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Interview with Licínio Azevedo

Piazza Grande

Licínio Azevedo

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© Sabine Cattaneo

Let’s start from the very beginning. When did the idea for Comboio de Sal e Açucar start?

At the end of the war I did a lot of interviews in Mozambique, I got so much good material that I decided to write a novel. Even though all the characters are fictional, they are based on real people. The book is a mix between realism and magic atmospheres.

 

And when did you start feeling this was a Western?

When I was writing the novel. I got inspired by all the classic Westerns, especially the ones by George Stevens.

 

You usually work with non-professional actors, but for this movie you also used professionals…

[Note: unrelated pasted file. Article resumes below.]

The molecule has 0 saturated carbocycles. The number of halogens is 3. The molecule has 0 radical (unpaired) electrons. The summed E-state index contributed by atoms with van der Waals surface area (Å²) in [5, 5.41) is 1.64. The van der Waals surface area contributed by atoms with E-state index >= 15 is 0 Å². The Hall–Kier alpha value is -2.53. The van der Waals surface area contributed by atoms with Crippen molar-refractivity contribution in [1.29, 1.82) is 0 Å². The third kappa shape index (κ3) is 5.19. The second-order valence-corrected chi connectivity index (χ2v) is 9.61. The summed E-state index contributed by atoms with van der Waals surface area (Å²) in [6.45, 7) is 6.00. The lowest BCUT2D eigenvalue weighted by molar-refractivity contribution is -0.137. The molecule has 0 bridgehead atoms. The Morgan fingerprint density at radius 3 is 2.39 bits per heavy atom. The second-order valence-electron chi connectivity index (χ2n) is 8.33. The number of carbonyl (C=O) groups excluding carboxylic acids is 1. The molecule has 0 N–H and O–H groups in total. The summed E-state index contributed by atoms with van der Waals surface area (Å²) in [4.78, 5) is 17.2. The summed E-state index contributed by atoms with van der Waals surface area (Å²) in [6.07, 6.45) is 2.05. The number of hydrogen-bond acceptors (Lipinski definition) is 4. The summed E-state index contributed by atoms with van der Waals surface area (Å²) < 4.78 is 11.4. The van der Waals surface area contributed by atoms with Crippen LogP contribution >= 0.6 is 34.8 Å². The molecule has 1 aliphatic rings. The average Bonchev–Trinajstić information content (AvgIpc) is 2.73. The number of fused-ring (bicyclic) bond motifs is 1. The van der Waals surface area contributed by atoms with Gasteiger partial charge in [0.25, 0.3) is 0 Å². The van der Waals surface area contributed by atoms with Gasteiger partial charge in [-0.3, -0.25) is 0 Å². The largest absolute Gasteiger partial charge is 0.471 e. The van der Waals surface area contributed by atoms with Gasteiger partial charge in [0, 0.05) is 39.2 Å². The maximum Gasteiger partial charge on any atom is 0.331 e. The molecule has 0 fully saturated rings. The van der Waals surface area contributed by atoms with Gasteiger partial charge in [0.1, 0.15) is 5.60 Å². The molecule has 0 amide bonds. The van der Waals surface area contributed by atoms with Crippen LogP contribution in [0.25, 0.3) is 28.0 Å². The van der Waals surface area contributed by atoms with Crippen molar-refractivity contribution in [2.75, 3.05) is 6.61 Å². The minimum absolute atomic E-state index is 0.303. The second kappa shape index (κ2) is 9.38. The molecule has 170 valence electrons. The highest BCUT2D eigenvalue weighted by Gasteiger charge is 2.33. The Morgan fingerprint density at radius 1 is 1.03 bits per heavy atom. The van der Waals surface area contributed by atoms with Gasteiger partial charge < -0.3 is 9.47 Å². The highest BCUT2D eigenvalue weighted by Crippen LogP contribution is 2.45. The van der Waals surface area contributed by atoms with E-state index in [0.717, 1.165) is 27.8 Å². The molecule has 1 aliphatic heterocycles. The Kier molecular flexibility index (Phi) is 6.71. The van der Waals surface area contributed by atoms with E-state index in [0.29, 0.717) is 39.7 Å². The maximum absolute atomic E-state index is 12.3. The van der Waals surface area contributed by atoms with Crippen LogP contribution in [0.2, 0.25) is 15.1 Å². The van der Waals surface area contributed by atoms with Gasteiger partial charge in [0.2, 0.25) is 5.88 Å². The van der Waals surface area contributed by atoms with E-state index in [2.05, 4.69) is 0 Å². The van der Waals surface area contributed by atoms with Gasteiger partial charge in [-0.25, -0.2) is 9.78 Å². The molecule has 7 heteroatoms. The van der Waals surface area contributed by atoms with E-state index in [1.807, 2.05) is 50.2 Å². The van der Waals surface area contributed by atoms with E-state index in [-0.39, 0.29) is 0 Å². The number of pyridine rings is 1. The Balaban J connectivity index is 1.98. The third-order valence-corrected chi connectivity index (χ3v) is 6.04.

Sure. Melanie de Vales Rafael is a 22-years-old talented actress living in Portugal. She started acting at 14. The funny thing is she stars in a TV series in which she’s a doctor, and in my movie she’s a nurse, so in some way I downgraded her! Matamba Joaquim, Mário Mabjaia and some others are professionals too. Playing soldiers they had to do a lot of military training, while the guys playing the train machinists had to learn how to drive a train…

 

In Comboio de Sal e Açucar there’s also a magical side, one character is very close to be a sorcerer…

During the war there was a special force composed of 50,000 soldiers, fighting almost naked, without weapons. I got inspired by them to create that character. Yes, we can call him a sorcerer, he can talk with birds and stuff like that. Animism is a very important thing in Mozambique, even today. It belongs to everyday life, not only among army men or soldiers. 

 

Do you think this movie will be able to help African movie production?

In Mozambique the industry is still weak, we produce a series every year and a feature film every 5/6 years. But we have a lot of talented people, maybe in South Africa where a lot more movies are made every year they could find a way to express it.

 

Adriano Ercolani

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